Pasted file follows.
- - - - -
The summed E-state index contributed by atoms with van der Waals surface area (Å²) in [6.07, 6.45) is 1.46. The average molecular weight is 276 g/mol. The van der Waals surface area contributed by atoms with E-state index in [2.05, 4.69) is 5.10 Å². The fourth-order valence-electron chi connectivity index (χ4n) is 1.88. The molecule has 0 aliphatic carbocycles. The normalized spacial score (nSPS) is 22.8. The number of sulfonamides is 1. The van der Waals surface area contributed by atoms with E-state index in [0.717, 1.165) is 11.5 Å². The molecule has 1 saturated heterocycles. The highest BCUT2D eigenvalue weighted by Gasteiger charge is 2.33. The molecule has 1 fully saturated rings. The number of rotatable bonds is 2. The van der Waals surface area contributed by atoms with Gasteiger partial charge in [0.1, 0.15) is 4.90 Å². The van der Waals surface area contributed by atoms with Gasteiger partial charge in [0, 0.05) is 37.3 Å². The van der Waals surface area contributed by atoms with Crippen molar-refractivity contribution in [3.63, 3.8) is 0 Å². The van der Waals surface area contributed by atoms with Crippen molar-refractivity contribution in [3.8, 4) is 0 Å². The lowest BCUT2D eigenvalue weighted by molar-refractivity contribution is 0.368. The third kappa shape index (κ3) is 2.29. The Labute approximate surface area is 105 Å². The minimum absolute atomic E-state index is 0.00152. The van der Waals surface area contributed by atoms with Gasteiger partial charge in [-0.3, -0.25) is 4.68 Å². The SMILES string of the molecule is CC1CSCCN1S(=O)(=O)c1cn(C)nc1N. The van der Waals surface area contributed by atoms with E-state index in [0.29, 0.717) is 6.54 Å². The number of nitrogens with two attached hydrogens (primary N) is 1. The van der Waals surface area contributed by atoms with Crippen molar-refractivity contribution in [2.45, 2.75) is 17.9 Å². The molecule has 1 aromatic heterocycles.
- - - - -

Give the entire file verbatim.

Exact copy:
The summed E-state index contributed by atoms with van der Waals surface area (Å²) in [6.07, 6.45) is 1.46. The average molecular weight is 276 g/mol. The van der Waals surface area contributed by atoms with E-state index in [2.05, 4.69) is 5.10 Å². The fourth-order valence-electron chi connectivity index (χ4n) is 1.88. The molecule has 0 aliphatic carbocycles. The normalized spacial score (nSPS) is 22.8. The number of sulfonamides is 1. The van der Waals surface area contributed by atoms with E-state index in [0.717, 1.165) is 11.5 Å². The molecule has 1 saturated heterocycles. The highest BCUT2D eigenvalue weighted by Gasteiger charge is 2.33. The molecule has 1 fully saturated rings. The number of rotatable bonds is 2. The van der Waals surface area contributed by atoms with Gasteiger partial charge in [0.1, 0.15) is 4.90 Å². The van der Waals surface area contributed by atoms with Gasteiger partial charge in [0, 0.05) is 37.3 Å². The van der Waals surface area contributed by atoms with Crippen molar-refractivity contribution in [3.63, 3.8) is 0 Å². The van der Waals surface area contributed by atoms with Crippen molar-refractivity contribution in [3.8, 4) is 0 Å². The lowest BCUT2D eigenvalue weighted by molar-refractivity contribution is 0.368. The third kappa shape index (κ3) is 2.29. The Labute approximate surface area is 105 Å². The minimum absolute atomic E-state index is 0.00152. The van der Waals surface area contributed by atoms with Gasteiger partial charge in [-0.3, -0.25) is 4.68 Å². The SMILES string of the molecule is CC1CSCCN1S(=O)(=O)c1cn(C)nc1N. The van der Waals surface area contributed by atoms with E-state index in [0.29, 0.717) is 6.54 Å². The number of nitrogens with two attached hydrogens (primary N) is 1. The van der Waals surface area contributed by atoms with Crippen molar-refractivity contribution in [2.45, 2.75) is 17.9 Å². The molecule has 1 aromatic heterocycles.